Boutique milk company Lewis Road Creamery’s latest offering comes with added collagen as consumers increasingly reach for functional foods.
However, the company is working on getting more of its record-breaking product to existing retailers in the North Island, and is planning to launch it in the South Island.
Lewis Road in October 2014 joined with Whittakers in launching chocolate milk that caused a frenzy in North Island supermarkets; most supermarkets still ration sale of the milk.
About 40,000L of chocolate milk is processed weekly at the Green Valley plant in Mangatawhiri, south of Auckland; a new plant will be commissioned there later this year.
Lewis Road managing director Peter Cullinane says “With the new plant we can meet demand in North Island’s existing stores and supply other stores; and most importantly go to the South Island.”
He wants to “crunch” a five-year pipeline of new flavoured milk and ice cream products into 12 months to maintain momentum.
“We are keen on a coffee equivalent – coffee milk and a range of flavoured milks,” he told Dairy News. “Our view is to release the products and test the waters; if it works, it works.”
Lewis Road is also discussing with other parties “a spectacular ice cream we believe should come from us”. But the company is keen to extend chocolate milk supply nationwide before releasing new products.
Cullinane says chocolate milk is about 20% of Lewis Road’s business; the company also makes organic and conventional fresh milk and artisan butter.
Lewis Road is happy with the processing arrangement with Green Valley and has no immediate plans to bottle its own milk in the South Island.
Cullinane believes the country doesn’t need more stainless steel; it needs better dairy products.
“We are not keen on building plant ourselves, that’s not what we do. However, the more certain you are of demand, the more likely someone will be willing to step up, so I think there will be a South Island-based solution down the line.”
Cullinane says Lewis Road will do whatever the market demands.
“Our focus is to get our chocolate milk to every retailer who wants it; we don’t want any new products until we meet demand. There’s no point in coming out with new flavours at this stage if retailers can’t get the chocolate milk they want from us.”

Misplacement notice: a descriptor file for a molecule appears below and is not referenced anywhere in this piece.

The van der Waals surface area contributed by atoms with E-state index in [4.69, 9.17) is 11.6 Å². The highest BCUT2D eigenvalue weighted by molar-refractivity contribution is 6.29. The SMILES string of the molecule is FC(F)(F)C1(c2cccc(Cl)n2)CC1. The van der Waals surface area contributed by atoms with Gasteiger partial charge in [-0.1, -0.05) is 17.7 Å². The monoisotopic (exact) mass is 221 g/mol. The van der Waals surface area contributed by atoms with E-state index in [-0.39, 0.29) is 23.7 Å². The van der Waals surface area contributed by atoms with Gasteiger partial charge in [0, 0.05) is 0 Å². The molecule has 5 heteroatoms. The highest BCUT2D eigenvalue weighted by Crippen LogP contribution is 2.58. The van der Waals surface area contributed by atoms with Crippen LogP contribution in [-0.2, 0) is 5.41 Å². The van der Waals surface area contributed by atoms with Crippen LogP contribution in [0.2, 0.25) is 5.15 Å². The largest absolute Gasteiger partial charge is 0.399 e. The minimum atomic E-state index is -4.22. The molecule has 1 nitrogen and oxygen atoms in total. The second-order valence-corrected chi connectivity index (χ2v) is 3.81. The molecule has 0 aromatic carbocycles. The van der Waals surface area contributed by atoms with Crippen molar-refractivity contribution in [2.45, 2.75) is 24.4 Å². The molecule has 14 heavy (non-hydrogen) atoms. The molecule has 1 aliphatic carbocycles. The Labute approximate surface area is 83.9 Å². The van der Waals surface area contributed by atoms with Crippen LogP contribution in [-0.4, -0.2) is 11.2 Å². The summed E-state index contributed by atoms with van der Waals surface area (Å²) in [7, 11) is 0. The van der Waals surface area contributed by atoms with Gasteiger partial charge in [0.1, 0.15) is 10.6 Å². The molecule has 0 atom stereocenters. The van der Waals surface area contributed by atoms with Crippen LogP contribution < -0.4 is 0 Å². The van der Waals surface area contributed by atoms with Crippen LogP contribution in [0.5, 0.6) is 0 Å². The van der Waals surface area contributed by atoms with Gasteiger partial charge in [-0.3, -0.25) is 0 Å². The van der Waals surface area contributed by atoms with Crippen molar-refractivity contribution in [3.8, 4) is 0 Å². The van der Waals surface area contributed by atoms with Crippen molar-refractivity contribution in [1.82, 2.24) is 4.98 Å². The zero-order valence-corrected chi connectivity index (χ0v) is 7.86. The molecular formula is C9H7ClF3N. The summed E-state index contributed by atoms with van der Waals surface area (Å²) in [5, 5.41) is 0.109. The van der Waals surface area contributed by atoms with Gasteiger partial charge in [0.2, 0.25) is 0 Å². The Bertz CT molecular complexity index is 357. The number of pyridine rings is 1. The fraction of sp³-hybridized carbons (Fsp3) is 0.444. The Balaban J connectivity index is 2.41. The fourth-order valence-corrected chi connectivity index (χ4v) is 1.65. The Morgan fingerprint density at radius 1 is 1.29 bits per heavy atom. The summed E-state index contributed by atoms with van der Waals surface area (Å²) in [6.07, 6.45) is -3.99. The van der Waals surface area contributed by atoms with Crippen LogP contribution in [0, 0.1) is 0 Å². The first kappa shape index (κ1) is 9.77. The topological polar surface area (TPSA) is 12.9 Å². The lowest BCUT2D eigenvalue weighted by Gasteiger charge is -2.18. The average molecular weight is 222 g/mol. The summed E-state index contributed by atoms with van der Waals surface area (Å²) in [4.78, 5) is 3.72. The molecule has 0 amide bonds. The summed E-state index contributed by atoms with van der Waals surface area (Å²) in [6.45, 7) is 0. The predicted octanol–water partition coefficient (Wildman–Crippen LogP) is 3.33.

The chocolate milk became the market leader three weeks after its release. It has doubled the size of flavoured milk segments; almost all sales have been incremental.
Cullinane says the product proves that New Zealanders love good products and are prepared to pay for them.
“That’s where Lewis Road Creamery started; it’s not about the cheapest product and lowest price. There will always be a market that needs that, but there is another market that wants good products and is prepared to pay for that.”
Cullinane says the quality of milk supplied to Green Valley from farmers in Mangatawhiri is another reason for its success. The milk is “lightly processed” by Green Valley, retaining its good qualities.
As a result, lactose-intolerant consumers are finding Lewis Road fresh milk palatable.
“A lot of feedback we get is that lactose-intolerant do not appear to be so when they drink our products.” Changed protein structure in other milk causes people’s reaction to it, he says. “That’s why you don’t mess with milk during the processing stage.”
At this year’s Champion of Cheese awards in Auckland, Lewis Road Creamery won three medals for its three entries. An inaugural Champion Butter Award went to Lewis Road Creamery’s Premium Butter lightly salted, made with churned full-fat cream from a mixed herd by Canary Food Innovators in Te Rapa, Hamilton.
The judges said the Premium Butter lightly salted is a perfect balance of texture and flavour. “It doesn’t get any better than this,” they said.
Cullinane says the recognition for its butter was “pretty cool”. “Lewis Road Creamery started with butter and I have a soft spot for butter.”
The firm has started exporting small quantities of butter to Australia and Cullinane’s vision is to sell it in UK’s upmarket Waitrose supermarkets.
Kiwis first, the world later
Lewis Road Creamery is looking at exporting its chocolate milk, but perhaps as a UHT product with a greater shelf life, says Lewis Road managing director Peter Cullinane.
“We question whether we could have a long life version of chocolate milk; we are trying to get our heads around that.”
Cullinane was in China last month to look into this. However, he says New Zealand remains the main focus of its company.
“While exports remain tempting, we want our firm base here,” he says. “As a country we are so focussed on exports that our markets get leftovers; we think it should be the opposite. [Local customers] should get the best of everything before we export.”